It’s Monday morning and you’ve logged in to start working on your inbox. One email jumps out first: over the weekend a sales team member had their company laptop and a thumb drive stolen at a coffee shop. Or, they accidentally left it there—they’re not quite sure how it got away. Regardless, a Good Samaritan has just dropped off both at reception. But they left without leaving a name or saying much of anything.
In another email, you learn an engineer realized they accidentally sent two large customer files early last week…to the wrong customer. Follow-ups to the recipient and their team have gone unanswered. A third email mentions someone from recruiting managed to check out several hard copy HR files the day before being terminated for cause. The files were not returned. Emails to the former employee’s personal address are bouncing, and they are believed to have started some travel abroad.
It’s looking to be a fun week, and some questions start to race into your mind:
- Are any of these incidents a data breach?
- Was customer confidential information exposed? What about sensitive personal information or company trade secrets?
- Does your organization have any notification obligations, and to whom?
- What policies were in place relevant to these incidents and how were they violated?
- What mitigation measures must the organization immediately take?
- What should the organization do now to help prevent these types of things from happening again?
- Managing records and information means keeping them secure. And these are a few of the questions that you—a records and information management professional and member of your organization’s information governance team—would need to help confront should any of these hypotheticals occur.
For RIM professionals, information security is an undeniable part of the job. But for the non-security professional, learning information security can be intimidating. Fortunately, knowing a handful of basic principles will help you get a good start.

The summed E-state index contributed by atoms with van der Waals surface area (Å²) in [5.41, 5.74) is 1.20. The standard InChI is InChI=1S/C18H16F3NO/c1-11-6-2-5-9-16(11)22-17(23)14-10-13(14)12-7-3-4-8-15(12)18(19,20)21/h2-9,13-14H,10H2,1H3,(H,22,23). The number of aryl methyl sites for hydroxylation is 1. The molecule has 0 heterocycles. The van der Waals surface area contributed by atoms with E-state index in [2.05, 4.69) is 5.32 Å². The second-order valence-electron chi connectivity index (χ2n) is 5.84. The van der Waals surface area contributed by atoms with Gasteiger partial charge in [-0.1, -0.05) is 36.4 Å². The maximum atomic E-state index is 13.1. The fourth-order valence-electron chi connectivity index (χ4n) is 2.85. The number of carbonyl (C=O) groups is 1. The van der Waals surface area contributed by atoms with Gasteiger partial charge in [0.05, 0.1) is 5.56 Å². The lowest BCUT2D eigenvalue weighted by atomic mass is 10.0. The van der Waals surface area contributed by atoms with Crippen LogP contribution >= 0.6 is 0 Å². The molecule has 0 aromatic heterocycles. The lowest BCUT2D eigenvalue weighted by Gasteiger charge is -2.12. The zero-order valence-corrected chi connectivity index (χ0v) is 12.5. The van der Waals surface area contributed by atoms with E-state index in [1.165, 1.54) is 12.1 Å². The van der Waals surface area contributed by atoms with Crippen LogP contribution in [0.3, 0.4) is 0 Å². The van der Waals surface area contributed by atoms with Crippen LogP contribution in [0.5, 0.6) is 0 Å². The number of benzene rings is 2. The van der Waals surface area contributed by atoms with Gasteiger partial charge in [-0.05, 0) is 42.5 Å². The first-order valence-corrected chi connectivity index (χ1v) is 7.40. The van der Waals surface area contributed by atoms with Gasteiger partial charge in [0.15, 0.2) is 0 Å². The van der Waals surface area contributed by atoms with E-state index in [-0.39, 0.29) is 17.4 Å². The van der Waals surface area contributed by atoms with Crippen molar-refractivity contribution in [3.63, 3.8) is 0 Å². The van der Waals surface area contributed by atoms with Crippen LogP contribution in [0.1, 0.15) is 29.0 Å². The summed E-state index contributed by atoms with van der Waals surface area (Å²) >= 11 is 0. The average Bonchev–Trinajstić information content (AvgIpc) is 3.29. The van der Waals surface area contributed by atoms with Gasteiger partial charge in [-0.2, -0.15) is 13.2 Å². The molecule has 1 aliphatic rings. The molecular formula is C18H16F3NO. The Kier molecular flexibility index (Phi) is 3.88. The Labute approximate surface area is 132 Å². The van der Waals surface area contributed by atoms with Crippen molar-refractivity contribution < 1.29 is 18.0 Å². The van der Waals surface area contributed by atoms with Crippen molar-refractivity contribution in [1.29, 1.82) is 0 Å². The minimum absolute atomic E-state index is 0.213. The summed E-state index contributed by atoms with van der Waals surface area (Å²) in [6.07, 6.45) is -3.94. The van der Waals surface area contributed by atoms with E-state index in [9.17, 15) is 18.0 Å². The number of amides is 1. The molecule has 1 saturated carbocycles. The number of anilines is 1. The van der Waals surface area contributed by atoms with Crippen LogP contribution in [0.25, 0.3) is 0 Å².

What is Information Security?
It helps to understand exactly what information security means. At its core, information security is about protecting your organization’s records and information from loss. Technologically complex, external threats like malware attacks tend to occupy headlines; however, RIM professionals should not discount the risks posed by internal actors, including by mere carelessness. By many estimates, insider threats—including carelessness—are the primary cause of data breaches. Even temporary and seemingly inconsequential unauthorized access or use of information can easily constitute a data breach under most definitions, which may trigger legal and contractual notice obligations. The errant hypothetical email in this article is one way information security can be compromised by accident.
Where does information security start?
It is helpful to think of information security as bundles of threes. The first bundle consists of the three types of security safeguards—physical, technical, and administrative, which are also commonly called controls.
- Physical, technical, and administrative safeguards (PTA).
Physical safeguards are things such as closed-circuit surveillance, alarms, locks, as well as physical walls and fences. While the digital age puts IT security at the front of most peoples’ minds, it’s important to not overlook your physical security controls—particularly when it comes to physical records, as strong physical safeguards are among the best protections against loss.
Then there are technical safeguards, such as encryption, firewalls, security information and event management tools (SIEM), anti-virus software, and firewalls. Technical safeguards tend to be the domain of your IT security experts; however, it’s necessary for RIM professionals to have a healthy understanding of technical safeguards, how they work, and how they interact with the records and information you manage. Information governance is the mother of all collaborative efforts, so knowing your technical safeguards will only improve your ability to partner with the IT security members on your information governance team.